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Glycemic Index and Your Heart

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The differences between men and women continue to amaze me. Not only do our emotions come from different realms of the universe causing women and men to think and respond differently, but it appears that our physical responses may stem from opposite ends of the galaxy as well. According to an Italian research, men and women were found to respond differently to foods containing a high glycemic index. Women consuming food with a high glycemic index were more likely to develop heart disease than men eating the same foods. It probably comes as no surprise to many of us women that eating foods with a high glycemic index did not impact men in the same way.

The Italian study consisted of 47,749 Italian adults. Both men and women participated in the study with a demographic of 15,171 males and 32,578 females. All participants were given questionnaires to detail their dietary habits. Researchers evaluated the responses to determine the amount of carbohydrates consumed, the glycemic index of the participants’ diet and the overall glycemic load. Participants were followed for an average of 7.9 years. At the midpoint of the study, participants were evaluated for heart disease. Researchers found that 305 men and 158 women had been diagnosed with heart disease.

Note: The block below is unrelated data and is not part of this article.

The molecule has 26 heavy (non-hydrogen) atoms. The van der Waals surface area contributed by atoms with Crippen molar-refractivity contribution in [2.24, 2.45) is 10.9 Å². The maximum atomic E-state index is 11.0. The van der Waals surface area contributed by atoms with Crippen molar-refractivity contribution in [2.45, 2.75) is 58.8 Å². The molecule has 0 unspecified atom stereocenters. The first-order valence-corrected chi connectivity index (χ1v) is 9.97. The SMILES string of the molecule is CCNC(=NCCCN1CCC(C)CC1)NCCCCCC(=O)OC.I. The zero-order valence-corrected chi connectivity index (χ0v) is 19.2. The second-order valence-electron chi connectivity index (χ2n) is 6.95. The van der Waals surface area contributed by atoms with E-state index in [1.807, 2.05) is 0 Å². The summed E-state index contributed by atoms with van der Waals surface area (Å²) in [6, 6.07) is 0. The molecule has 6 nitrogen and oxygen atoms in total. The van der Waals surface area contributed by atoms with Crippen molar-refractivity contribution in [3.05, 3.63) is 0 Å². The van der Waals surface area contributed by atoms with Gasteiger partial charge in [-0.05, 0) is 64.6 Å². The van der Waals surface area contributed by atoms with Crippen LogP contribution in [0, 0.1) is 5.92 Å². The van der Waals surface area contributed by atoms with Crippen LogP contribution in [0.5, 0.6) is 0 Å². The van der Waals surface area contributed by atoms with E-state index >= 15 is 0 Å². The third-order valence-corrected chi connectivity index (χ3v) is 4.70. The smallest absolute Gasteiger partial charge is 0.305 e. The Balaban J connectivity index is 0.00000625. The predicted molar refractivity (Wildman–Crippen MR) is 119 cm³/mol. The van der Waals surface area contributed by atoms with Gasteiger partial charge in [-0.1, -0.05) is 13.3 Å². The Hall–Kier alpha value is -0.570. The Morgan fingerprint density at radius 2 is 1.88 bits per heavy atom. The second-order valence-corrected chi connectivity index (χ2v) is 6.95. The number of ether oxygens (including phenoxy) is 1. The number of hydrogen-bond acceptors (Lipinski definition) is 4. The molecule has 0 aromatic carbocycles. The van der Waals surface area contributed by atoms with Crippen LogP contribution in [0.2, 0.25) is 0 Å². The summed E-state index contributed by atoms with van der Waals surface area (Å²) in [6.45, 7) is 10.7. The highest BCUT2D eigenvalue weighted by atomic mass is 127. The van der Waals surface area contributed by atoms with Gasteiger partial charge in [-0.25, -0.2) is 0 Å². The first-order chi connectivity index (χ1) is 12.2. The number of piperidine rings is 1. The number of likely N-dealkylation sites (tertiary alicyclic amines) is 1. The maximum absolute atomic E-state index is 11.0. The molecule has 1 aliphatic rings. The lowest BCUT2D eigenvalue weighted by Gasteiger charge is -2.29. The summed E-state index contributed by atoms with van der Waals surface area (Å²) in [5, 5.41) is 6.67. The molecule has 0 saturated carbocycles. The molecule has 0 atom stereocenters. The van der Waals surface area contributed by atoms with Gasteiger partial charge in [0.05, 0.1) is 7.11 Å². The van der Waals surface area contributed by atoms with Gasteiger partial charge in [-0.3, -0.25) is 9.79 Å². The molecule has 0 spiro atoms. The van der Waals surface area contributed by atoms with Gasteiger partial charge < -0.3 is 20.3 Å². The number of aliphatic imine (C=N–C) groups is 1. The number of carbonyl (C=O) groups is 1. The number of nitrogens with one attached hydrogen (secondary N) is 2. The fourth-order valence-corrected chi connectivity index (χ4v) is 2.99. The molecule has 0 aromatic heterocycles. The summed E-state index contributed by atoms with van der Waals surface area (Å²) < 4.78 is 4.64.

The glycemic index is measurement of how quickly our bodies turn carbohydrates into glucose. The glycemic load is a measurement based on the food’s content of carbohydrates and the glycemic index. Eating a diet of foods which have a high glycemic index increases your risk of developing heart disease, diabetes and (of course) may result in unwanted weight gain. In addition to raising your glucose levels, a diet with a high glycemic index raises your triglyceride levels and lowers your good cholesterol (HDL) levels which also increase your risk of heart disease.
Researchers found that a woman eating a diet high in carbohydrates in general was twice as likely to develop heart disease as their counterparts whose diets were low in carbohydrate consumption.

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We value and respect our HERWriters' experiences, but everyone is different. Many of our writers are speaking from personal experience, and what's worked for them may not work for you. Their articles are not a substitute for medical advice, although we hope you can gain knowledge from their insight.

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